Introducing our Japanese teacher Hisami

This year UvA Talen has added a second Asian language to its range of courses. Besides Chinese, you can now also learn Japanese at the academic language centre. We asked Hisami, teacher of Japanese at UvA Talen, about Japan, about teaching, and about the courses she gives at UvA Talen.

When did you start teaching?
‘Before I started teaching Japanese, I taught English to Japanese children. I taught for a private company, and my youngest student was two. He couldn’t even speak Japanese yet. We played a lot of games and sang songs. My job was to make the children happy. If they were happy they wanted to come back. And if they came back and continued, they learned something. It’s not like they want to learn. Children don’t know that kind of motivation.’

Is teaching adults very different than teaching children?
‘Making students happy is still the base of my approach. I create a place for them to learn something, and make it possible for them to do something at home. I don’t force my students; they will do what they can do. That’s enough. Children can learn something very quickly but with adults it takes time. The most important thing is to continue and to stay interested. Adults cannot learn another language because they have to. You have to have some kind of desire, some passion. You have to want to try.’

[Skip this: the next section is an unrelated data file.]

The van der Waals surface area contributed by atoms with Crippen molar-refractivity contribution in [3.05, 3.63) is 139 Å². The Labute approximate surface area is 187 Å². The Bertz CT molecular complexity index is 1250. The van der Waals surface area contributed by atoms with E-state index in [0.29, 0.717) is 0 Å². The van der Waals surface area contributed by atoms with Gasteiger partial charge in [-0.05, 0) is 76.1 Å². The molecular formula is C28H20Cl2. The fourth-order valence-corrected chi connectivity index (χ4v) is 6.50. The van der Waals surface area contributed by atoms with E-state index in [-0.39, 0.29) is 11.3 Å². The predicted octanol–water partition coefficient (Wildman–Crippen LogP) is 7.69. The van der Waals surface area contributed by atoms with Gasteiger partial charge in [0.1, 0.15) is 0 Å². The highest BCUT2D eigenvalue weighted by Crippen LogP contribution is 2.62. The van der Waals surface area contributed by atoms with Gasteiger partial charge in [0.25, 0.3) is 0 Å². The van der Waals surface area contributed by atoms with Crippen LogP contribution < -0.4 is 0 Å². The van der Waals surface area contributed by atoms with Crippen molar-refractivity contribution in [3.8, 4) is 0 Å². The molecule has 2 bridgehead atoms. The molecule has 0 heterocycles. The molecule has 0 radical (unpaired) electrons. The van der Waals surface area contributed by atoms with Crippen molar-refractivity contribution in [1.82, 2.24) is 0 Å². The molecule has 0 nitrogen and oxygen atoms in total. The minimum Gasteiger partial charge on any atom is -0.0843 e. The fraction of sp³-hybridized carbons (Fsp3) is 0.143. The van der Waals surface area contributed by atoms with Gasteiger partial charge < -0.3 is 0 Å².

Is it difficult to learn Japanese when your first language is Dutch?
‘Japanese belongs to the same linguistic family as Korean, Mongolian and Turkish so for most Europeans Japanese is a very foreign language. Although it won’t help much when learning Japanese, there are some Dutch influences in the language. For 250 years China and the Netherlands were the only countries Japan traded with. They liked the Dutch because their only purpose was to trade and they didn’t try to spread Christianity. Some examples of Dutch words in Japanese are リュックサック (ryukk-sakk)   from the Dutch rugzak, スコップ (skopp) from schop, and  おてんば (otemba) tomboy from ontembaar .

Learning about a culture is important when learning a language. Can you give a Japanese example?
‘In Japanese we have a word, suimasen. It literally means sorry but we also use it to say ‘thank you’. The idea behind this is that we think: you make an effort for me. So instead of saying ‘thank you’ we say: I feel sorry about making you do something for me, about taking some of your time. That’s the psychology of Japanese people.’

Learn Japanese at UvA Talen
If you would like to learn more about Hisami's language, then sign up for a Japanese course! UvA Talen offers Japanese language courses at two levels: Japanese beginners and Japanese level 2. In addition to these group courses, UvA Talen also offers Japanese at any level required as indivudial and corporate courses. The next Japanese group courses start in January.